# When modelling ARCH/GARCH effects, do we use excess returns?

When modelling ARCH/GARCH effects, do we use excess returns?

Is it common in the literature to use excess returns when modelling volatility as opposed to raw return data?

## 1 Answer

GARCH models have little to do with the economics of the data generating process of the series you model, so both returns and excess returns (and log-returns, and inflation-adjusted ones, even ones measured in yen!) are valid input. However, there is usually the conditional mean equation besides the variance equation in a GARCH set-up, and your risk-free perfectly predictable component would in this case be part of the conditional mean.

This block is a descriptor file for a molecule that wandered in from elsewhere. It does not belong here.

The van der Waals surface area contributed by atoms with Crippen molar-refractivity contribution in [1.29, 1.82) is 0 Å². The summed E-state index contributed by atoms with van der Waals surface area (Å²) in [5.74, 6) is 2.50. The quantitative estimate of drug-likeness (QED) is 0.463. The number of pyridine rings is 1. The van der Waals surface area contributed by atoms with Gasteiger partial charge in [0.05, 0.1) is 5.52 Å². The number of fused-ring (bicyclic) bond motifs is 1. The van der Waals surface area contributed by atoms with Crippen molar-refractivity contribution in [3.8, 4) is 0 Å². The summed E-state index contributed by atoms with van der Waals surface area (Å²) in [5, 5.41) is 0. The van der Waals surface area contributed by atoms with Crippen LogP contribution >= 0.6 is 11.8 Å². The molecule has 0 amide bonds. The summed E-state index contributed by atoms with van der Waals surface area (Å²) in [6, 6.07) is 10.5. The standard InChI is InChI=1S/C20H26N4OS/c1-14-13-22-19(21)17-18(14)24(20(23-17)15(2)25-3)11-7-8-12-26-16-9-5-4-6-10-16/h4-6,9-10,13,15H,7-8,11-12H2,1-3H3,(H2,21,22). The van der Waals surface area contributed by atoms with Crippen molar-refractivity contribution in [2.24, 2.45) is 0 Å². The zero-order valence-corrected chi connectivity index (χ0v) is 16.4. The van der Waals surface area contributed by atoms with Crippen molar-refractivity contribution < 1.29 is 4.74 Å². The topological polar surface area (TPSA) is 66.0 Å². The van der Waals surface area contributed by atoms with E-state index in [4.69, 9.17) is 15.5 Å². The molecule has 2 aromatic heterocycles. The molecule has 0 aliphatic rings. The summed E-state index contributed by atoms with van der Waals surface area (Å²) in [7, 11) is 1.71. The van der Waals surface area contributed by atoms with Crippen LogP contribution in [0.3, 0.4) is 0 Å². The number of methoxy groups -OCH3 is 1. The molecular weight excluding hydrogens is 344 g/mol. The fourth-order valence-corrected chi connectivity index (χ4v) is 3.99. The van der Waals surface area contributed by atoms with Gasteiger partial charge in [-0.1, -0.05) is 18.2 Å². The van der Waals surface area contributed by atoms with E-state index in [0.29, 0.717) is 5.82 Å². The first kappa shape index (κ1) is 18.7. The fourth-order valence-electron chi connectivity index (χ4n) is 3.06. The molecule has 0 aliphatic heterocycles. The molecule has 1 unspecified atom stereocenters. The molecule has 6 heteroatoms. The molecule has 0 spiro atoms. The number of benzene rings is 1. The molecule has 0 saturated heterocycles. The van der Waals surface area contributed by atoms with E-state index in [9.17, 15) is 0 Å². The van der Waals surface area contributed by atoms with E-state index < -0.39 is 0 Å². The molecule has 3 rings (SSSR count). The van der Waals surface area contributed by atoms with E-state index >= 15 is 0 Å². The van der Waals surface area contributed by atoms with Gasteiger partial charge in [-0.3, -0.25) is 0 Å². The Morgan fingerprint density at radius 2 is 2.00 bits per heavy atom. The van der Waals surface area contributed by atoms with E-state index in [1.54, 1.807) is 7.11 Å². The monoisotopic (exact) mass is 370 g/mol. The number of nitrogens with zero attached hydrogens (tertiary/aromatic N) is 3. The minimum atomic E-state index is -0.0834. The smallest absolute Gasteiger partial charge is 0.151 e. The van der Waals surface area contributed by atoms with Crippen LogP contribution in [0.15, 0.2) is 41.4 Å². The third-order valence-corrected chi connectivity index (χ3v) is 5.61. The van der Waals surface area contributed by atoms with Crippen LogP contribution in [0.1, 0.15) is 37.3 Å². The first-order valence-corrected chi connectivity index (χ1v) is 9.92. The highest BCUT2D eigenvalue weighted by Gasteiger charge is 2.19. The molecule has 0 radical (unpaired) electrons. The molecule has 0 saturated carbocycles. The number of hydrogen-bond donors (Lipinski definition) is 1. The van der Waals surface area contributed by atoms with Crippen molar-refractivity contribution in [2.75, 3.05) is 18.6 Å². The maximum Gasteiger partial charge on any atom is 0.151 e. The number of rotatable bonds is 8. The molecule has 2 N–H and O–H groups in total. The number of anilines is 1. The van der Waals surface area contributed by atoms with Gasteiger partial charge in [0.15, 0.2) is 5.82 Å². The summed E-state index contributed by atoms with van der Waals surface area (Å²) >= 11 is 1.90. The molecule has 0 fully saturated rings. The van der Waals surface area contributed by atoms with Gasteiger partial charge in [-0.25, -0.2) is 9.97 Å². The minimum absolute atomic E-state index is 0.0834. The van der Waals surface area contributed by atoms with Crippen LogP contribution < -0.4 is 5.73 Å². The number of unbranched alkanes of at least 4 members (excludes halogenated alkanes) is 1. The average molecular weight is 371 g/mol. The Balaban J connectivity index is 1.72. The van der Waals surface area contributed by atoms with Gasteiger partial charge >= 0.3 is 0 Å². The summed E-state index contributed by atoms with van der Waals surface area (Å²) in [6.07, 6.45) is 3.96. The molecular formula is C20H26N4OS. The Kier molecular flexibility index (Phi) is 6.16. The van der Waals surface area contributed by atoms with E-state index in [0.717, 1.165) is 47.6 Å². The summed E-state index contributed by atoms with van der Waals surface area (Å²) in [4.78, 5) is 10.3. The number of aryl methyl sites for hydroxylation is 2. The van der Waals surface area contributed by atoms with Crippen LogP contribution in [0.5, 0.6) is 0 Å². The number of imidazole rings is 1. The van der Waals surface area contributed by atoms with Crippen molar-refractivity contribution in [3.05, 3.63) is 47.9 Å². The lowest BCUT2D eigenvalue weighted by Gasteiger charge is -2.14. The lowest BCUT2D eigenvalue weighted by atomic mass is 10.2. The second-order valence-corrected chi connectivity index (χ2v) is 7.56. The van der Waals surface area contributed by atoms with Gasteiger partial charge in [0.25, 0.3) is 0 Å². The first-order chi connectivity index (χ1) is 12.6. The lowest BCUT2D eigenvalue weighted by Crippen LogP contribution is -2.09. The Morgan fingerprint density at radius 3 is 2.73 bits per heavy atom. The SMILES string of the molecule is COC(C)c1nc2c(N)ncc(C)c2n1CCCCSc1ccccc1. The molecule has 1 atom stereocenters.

You can have something like this: $$r_{t+1} = r_{f,t} + \mu + \varepsilon_{t+1}, \\ \varepsilon_{t+1} \sim N(0, \sigma_{t+1}^2), \\ \sigma_{t+1}^2 = \alpha + \beta \sigma_t^2 + \gamma \varepsilon_t^2,$$ where the first equation is the mean equation, and you estimate $$\{ \mu, \alpha, \beta, \gamma \}$$. In this case, ignoring the risk-free rate $$r_{f,t}$$ would lead to erroneous estimates. But again, it's up to you to assume or not this holds.

• Thanks for the answer. Could you explain specifically how the mean equation fits the risk-free rate in. – Tony Chivers Dec 3 '18 at 13:17